John Cory had nine children of whom his three sons came to New South Wales. The Family had their origins in the West Counties of Devon and Cornwall. Their direct line can be traced back to the Reverend Samuel Cory of Rattery, Devon and Dorothy Bamphylde of Black Torrington who were married in 1663. Succeeding generations had a continuing connection to the market town of Holsworthy, Devon. The names given to their properties in New South Wales were of significance in tracing their English background.
Edward Gostwyck was the first of the family to make the decision to invest in the fledgeling Colony of New South Wales. Regulations at the time offered free land in proportion to the capital a settler was prepared to invest in the Colony, on condition he supported one convict for every 100 acres thus granted. His departure from England was carefully planned. In December 1822, he applied to the Colonial Secretary in London for the necessary letter to present to Governor Brisbane, stating that it was his "intention to employ a capital of about £1,500 in agricultural pursuits" and to arrive with "three free servants to superintend such convicts as may be placed under my care".
Before sailing he married Frances Johnson, known as Fanny, who was the daughter of Elizabeth Johnson, a widow. His father, John, his wife, Fanny and his three servants, William Chapman, Thomas Lang and Mary Hosegood made up the party that set sail from England in April 1823 on the Allies. Five months later they sailed into Sydney to start a new life. The following year, William and Mary were married at Newcastle. William died in 1827, leaving Mary with a young family. Edward and Fanny who had no children of their own, brought up Emma Chapman, the eldest child, as their adopted daughter. Emma married Charles Joseph, reputedly Fanny's nephew, at St Paul's, Paterson in December 1847. Charles and Emma returned to England, where they spent the rest of their lives. Fanny died in 1870 and Edward in 1873.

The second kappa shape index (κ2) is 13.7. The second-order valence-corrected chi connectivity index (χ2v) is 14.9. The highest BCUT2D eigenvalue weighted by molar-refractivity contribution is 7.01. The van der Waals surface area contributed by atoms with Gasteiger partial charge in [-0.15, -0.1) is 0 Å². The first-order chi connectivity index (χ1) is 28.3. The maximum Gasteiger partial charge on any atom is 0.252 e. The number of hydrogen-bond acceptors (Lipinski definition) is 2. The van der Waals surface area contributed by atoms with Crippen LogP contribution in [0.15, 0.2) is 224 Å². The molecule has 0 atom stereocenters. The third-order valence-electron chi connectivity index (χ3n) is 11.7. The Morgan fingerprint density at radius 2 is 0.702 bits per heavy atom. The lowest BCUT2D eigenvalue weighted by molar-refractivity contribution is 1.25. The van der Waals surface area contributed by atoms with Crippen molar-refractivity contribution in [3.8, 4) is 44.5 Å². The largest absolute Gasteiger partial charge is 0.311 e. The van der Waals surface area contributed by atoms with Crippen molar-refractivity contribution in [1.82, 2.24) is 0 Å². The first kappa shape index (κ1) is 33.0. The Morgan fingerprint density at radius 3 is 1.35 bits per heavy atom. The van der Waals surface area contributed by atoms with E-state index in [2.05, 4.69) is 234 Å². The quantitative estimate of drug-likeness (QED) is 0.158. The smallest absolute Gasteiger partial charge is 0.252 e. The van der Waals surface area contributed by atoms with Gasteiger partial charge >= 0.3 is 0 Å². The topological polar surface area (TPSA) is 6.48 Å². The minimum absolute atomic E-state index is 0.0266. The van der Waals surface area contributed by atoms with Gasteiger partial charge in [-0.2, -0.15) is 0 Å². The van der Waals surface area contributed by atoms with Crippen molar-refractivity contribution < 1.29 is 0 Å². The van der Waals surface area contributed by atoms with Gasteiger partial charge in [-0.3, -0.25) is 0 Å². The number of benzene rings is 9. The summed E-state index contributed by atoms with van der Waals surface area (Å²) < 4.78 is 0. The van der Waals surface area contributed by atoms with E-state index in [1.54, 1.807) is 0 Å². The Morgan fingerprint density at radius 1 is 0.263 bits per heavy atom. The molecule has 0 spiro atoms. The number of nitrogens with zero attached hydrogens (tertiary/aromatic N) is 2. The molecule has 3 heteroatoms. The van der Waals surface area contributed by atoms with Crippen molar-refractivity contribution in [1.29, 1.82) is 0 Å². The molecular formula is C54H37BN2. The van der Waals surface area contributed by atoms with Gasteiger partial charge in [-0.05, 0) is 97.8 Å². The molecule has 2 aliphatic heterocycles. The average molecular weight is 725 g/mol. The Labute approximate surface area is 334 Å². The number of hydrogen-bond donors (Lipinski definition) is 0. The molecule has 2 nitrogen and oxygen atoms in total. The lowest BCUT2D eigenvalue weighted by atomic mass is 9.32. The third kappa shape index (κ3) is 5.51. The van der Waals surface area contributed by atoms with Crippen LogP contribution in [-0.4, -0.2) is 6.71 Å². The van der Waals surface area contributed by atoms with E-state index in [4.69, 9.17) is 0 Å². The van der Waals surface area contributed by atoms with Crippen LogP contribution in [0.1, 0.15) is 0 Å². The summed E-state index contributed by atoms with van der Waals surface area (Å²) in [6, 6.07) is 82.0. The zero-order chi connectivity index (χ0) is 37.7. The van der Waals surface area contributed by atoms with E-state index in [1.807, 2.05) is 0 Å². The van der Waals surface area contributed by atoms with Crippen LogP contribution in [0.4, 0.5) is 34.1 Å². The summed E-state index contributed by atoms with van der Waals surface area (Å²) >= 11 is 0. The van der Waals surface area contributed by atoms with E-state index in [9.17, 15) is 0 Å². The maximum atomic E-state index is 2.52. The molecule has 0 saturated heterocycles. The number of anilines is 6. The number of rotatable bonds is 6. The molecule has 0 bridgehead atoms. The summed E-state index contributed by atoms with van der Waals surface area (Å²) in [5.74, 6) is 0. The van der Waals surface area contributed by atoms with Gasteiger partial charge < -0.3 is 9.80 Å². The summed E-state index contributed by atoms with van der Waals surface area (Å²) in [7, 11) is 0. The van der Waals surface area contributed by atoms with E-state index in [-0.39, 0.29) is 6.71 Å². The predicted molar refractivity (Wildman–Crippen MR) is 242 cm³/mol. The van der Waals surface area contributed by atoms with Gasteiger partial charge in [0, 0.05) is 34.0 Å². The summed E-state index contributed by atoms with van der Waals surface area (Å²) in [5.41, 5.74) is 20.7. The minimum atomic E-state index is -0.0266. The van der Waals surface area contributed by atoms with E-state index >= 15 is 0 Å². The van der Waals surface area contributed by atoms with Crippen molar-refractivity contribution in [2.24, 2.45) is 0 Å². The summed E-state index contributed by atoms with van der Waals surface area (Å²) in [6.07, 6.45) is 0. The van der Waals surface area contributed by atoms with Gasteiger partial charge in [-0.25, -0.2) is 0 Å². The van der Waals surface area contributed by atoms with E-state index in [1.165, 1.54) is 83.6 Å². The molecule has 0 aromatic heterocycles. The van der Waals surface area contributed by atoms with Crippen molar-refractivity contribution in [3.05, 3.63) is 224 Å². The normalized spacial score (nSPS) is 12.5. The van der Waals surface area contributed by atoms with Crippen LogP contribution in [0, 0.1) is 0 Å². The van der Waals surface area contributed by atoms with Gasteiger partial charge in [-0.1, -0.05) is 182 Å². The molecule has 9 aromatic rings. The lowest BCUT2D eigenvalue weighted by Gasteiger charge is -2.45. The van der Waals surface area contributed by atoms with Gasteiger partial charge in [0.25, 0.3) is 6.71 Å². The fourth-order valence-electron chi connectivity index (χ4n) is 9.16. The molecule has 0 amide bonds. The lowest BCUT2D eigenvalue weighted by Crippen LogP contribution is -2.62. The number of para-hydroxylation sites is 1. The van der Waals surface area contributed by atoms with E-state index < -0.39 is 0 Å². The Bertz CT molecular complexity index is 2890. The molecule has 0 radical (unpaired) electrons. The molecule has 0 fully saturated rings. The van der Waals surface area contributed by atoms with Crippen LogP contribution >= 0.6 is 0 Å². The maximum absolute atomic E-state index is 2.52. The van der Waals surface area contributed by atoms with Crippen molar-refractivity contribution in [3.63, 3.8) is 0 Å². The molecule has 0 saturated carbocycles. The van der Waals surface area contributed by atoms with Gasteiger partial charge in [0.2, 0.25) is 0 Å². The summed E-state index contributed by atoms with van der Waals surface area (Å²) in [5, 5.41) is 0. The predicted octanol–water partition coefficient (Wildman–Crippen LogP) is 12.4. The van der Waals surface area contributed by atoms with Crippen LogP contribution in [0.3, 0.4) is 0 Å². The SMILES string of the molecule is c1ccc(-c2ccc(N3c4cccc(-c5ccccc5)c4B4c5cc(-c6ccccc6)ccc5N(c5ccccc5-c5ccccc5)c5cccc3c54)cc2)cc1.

John Cory made a last minute decision to accompany his son Edward. Within three months, of his arrival he decided he too was prepared to invest in the Colony. His first grant of land, which he called Cory Vale was approved in 1824. He spent nearly four years in the Colony before returning to England at the request of his wife, sailing from Sydney in August 1827. After his return to England he lived at Ashton House just outside the village of Poughill in Cornwall.
Gilbert was the youngest of John's three sons. At the age of eighteen, he arrived in the Colony, in April 1830 to take over the management of his father's land holdings. He spent the rest of his life at Vacy.
By his first wife, Jeanette Rens, of French descent, he had ten children all of whom married. By his second wife, Charlotte Haines of Cheltenham, England, he had another nine. Mary died as a baby and Susan and Arthur did not marry. Gilbert also brought up William Thomas Hingston who was the son of Charlotte by her first marriage to William Thomas Hingston.
|Children by||Children by|
|Jeanette nee RENS||Charlotte nee HAINES|
|John Edward b 1838||Charlotte C b 1859|
|Gilbert Gostwyck b 1839||Susan Annie b 1861|
|Josephine Rens b 1841||Edgar Ernest b 1862|
|Henry b 1844||Arthur James Benbow b 1864|
|Charles b 1845||Frederick Ernest b1866|
|Jeanette Rens b 1847||Richard Gilbert b 1868|
|Alfred b 1848||Mary Elizabeth b 1869|
|Mary b 1850||Gertrude Gilberta b 1871|
|Francis b 1853||George Gilbert b 1873|
|Louisa Ann b 1854|
Lt John Johnson Cory, who was the last of the three brothers to come to New South Wales, arrived in the Colony in 1833. Free land was no longer available, but as a retired naval officer he was entitled to a part remission of the purchase price. He used his entitlement to buy land on the Page's River in the Upper Hunter Valley.
In 1836 he returned to England to marry his cousin Elizabeth Gostwyck Gard. Five months after the wedding they set sail from England, arriving in Sydney in September 1837. He died in Sydney in 1839, leaving Elizabeth with an infant daughter, Agnes Mary. Elizabeth and Agnes returned to England in 1841.
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?J E Lloyd 2008